Shop New Arrivals

250.000+ Happy Customers

More than 4.800 ★★★★★ Reviews

How to Stop the Fear of Falling

As an aspiring climber or climber-in-training, you have climbing goals you want to accomplish. Maybe the goal is completing your first V3, red-pointing a 5.10 on top-rope, or on-sighting 5.11 on lead. Either way, you want to push yourself. But deep down, you know something is holding you back, and it’s not your physical strength because you can bang out ten push-ups or five pull-ups with no problem. The gravity-defying nature of climbing makes the fear of falling the enemy.

But what if someone told you that even world-class climbers are sometimes afraid of falling or that they started with a horrible fear of heights? Well, it’s true. The fear of falling isn’t unique to you. No one likes to fall, it can make you feel out of control, and we live in a society that teaches us that falling equates to failing. So, what’s the key? How do some of the best climbers win Olympic Medals and Word Championships while afraid of falling? They have identified the difference between eliminating fear and overcoming fear. Removing fear is hard, and no matter how much you work on that fear, it may never entirely go away. On the other hand, overcoming a fear means learning to manage it–acknowledging it but persevering and remaining calm when your mind wants you to panic. In truth, we fall more than we succeed in climbing, so becoming as comfortable as possible falling will be a game changer!

Now, we know this is daunting. So, to make the process as simple as possible read through the How to Stop the Fear of Falling from Holding you Back guide and see where that lands you!

Guide: How to Stop the Fear of Falling from Holding you Back

Stop the Fear of Falling


Many mental techniques exist for overcoming fear, including breathwork, meditation, and visualization. However, the most effective strategy to overcome your fear of falling is to adopt an immersive approach, similar to the training approach of frequently climbing, to become a better climber.

The two principles of an immersive approach include:

  • Putting yourself in a situation where you have to fall.
  • Keeping the situation controlled at a level with which you are comfortable.

In summary, this means that you will intentionally fall, but you can do it in baby steps to feel as in control as possible.

To further help you out, overcoming falling has been broken down into two categories: falling on boulders and falling on ropes.

Falling on Boulders

Falling on Boulders


When falling on boulders, fall close to the ground several times until it doesn’t feel as scary.

“Close” can be 6 inches off the ground or two feet off the ground – whatever makes you comfortable initially. It is best to practice this during your warm-up.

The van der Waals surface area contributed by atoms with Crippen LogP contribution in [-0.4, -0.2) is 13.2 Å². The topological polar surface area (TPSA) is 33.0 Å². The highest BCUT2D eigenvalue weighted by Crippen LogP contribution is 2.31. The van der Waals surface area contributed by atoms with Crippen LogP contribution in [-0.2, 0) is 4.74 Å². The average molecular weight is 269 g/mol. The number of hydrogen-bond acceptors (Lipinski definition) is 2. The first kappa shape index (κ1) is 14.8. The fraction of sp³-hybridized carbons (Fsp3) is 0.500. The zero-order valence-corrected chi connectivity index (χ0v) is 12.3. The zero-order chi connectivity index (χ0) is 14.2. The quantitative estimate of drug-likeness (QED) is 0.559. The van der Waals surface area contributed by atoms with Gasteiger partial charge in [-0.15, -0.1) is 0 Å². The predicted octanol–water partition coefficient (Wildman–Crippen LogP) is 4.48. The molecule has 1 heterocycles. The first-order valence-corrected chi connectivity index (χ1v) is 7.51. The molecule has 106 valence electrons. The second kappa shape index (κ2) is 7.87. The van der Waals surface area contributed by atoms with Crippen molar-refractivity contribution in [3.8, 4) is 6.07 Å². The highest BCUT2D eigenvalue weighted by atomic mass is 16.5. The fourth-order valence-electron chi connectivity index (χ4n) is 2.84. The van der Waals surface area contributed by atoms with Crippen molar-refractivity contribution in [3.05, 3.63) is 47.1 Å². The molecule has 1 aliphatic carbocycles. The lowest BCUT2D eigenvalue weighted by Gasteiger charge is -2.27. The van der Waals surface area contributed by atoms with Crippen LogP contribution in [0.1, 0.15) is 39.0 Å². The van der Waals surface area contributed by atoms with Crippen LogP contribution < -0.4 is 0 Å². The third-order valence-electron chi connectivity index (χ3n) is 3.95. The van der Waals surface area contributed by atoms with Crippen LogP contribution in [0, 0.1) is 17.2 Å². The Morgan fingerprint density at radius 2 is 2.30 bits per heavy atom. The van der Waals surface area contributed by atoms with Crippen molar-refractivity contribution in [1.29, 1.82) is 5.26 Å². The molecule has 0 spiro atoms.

After some practice, slowly work your way up to higher heights and repeat the falling process several times (yes, this means intentionally letting go of the fall, no bailing on down climb holds).

Eventually, you will make it to the top of a boulder and feel comfortable jumping down from the top of the wall. However, you will not have to jump down from the top of every boulder. Downclimbing before falling to the mats is also acceptable; most climbers downclimb!

Another important point with falling on boulders is that knowing how to fall correctly will ease some nerves. The proper falling technique includes the following:

  • Spotting the ground as you land (if possible)
  • Bending your knees upon landing
  • Rolling onto your back as you land with your knees bent
  • DO NOT place your hands down next to you as you fall. If you don’t, there is an increased risk of hurting your wrists, elbows, or shoulders.

Though it may not feel like it, falling is a skill, and practice makes perfect!

Falling on Ropes

Falling on Ropes


When overcoming the fear of falling on ropes, you must have a belay partner you trust. The nerves of learning to fall are enough without adding on the nerves of not trusting your belayer.

To begin, pick a climb that you are comfortable doing. Then, somewhere between a third or halfway up the wall, stop climbing and tell your partner that you will fall. Once your belayer acknowledges you, let go of the wall and take the fall. This first step will resemble “taking” while on the wall.

Once you are comfortable doing that, the next time you climb up, announce you are going to fall and ask your partner to put a little slack in the rope. Let go of the wall with a bit of slack in the rope so you fall further.

You can ask for a little more slack each time. However, your belayer should never feed out so much slack that there is a clear sag in the rope, nor should your figure-8 knot go below your knees.

Finally, stop announcing your falls to your belayer even when you will intentionally take a fall. Since the more you trust your belayer, the less scary falling on the rope becomes. Let go once and trust your belayer; the rope will catch you!

If you’re still scared to fall after trying these techniques, check and see if your gym offers a ‘how-to-fall clinic.’ Many commercial climbing gyms do, and the instructors who teach the course know what they are doing and how to help you out in the best ways possible! You can also look into taking a ‘how-to fall safely class. Many other sports emphasize learning to fall correctly as a part of training and may offer courses on the subject!

You’ve got this! Overcoming fear is hard, but little by little, the fear of falling will no longer hold you back from accomplishing your climbing goals! Let us know in the comments below if these tips or tricks helped you!